- So very family like the people. (Rickard)
- The people are amazing. They are very humble and don’t have much but they are willing to give you everything they have in the service of the Lord. It’s very inspiring. (Kristian)
- They’re willing to give you anything and everything despite not having much. They also have a great sense of humor that takes a bit to catch on to if Spanish isn’t your native language. (Alissa)
- El vocabulario que tienen y sus palabras, jajaja “Vos sos loco” o ” No sea caballo” o “hay dejala”. (Eliu)
Any packing/clothing advice?
- Boots for Elders. Sisters, do not bring fabrics that require a delicate treatment. The ladies wash the clothes by hand and it’s all done on a stone washing board. Take clothes made of cotton and polyester blends. They will last longer and will be a lot cooler. Wait until you get to Nicaragua to get a backpack. They will last you a long time and you can get a small one that will fit your needs. (Janelle)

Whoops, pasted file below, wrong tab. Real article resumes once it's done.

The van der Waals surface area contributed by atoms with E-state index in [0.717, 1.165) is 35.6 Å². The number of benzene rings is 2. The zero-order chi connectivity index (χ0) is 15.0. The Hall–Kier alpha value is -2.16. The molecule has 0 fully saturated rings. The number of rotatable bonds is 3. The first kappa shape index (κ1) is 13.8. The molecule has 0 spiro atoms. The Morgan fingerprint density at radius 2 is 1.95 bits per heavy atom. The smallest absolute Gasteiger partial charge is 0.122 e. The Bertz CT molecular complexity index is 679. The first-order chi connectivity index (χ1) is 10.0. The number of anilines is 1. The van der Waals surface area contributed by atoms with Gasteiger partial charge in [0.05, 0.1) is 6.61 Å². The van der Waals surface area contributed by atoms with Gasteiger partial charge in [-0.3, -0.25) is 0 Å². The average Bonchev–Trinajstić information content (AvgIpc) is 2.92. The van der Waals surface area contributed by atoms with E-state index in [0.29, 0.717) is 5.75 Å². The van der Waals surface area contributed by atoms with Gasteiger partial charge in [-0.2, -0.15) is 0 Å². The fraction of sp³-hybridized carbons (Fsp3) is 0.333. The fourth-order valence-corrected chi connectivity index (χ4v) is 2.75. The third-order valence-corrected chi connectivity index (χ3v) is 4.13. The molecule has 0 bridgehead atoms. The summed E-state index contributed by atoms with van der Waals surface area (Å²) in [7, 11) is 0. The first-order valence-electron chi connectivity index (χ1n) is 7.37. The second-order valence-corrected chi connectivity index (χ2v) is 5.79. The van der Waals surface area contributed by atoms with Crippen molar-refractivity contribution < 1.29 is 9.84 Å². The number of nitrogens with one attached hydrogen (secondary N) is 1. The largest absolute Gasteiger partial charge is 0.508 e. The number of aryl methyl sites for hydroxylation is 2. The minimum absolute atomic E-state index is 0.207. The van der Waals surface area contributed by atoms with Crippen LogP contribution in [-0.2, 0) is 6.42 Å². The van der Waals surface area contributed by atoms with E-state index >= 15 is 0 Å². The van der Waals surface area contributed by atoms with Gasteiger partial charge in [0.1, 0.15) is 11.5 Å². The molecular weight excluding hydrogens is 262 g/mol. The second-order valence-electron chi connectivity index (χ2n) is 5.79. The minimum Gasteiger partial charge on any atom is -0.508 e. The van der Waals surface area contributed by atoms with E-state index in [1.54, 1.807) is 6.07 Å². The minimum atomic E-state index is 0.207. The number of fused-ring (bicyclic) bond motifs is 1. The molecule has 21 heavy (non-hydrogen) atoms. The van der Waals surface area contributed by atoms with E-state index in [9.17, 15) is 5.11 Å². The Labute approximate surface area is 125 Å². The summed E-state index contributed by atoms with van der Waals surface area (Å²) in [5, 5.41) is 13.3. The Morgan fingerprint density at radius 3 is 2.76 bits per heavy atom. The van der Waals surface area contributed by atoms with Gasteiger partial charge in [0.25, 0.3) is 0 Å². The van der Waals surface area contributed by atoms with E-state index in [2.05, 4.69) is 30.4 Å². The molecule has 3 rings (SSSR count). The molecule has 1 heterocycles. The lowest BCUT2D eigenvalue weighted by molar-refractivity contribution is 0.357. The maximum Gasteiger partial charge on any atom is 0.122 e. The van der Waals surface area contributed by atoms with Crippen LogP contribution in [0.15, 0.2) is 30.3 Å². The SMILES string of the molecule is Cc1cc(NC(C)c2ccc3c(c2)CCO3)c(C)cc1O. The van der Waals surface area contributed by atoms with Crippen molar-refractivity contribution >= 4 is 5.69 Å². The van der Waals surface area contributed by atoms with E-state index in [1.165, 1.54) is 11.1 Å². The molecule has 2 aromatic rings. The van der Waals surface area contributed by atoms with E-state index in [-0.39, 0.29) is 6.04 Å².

- Choose mesh over cotton or drilux. I will say nothing more. (Braden)
- Get a great flashlight. A great bag that will last. Shoes with amazing soles. (Jonathan)
- Pack a lot of Ziploc bags of all different sizes so you can waterproof everything that you have. (Rickard)
- The bigger the suitcase the better. It makes moving areas much easier and organized. I packed tight when I left and acquired more items as my mission progressed and had to buy a duffle which sounds easy but not so much.
- Buy clothing that dries quickly. I purchased some camping skirts and tops from REI. (Alissa)
- Llevar dinero, hambre y ropa cómoda. Visitar bluefields, granada, ometepe, corn island, cuidado con los bolos y los perros. (Eliu)
What blessings did you receive from serving a mission?
- Serving in Nicaragua made me into a much more proactive, positive and hardworking person. I set goals, and achieve them. I learned to be obedient to rules, and to be humble about my circumstances. I have been very blessed from having learned Spanish. However, you have to be willing to learn those things, because the mission won’t make you a better person without some effort on your part. (Braden)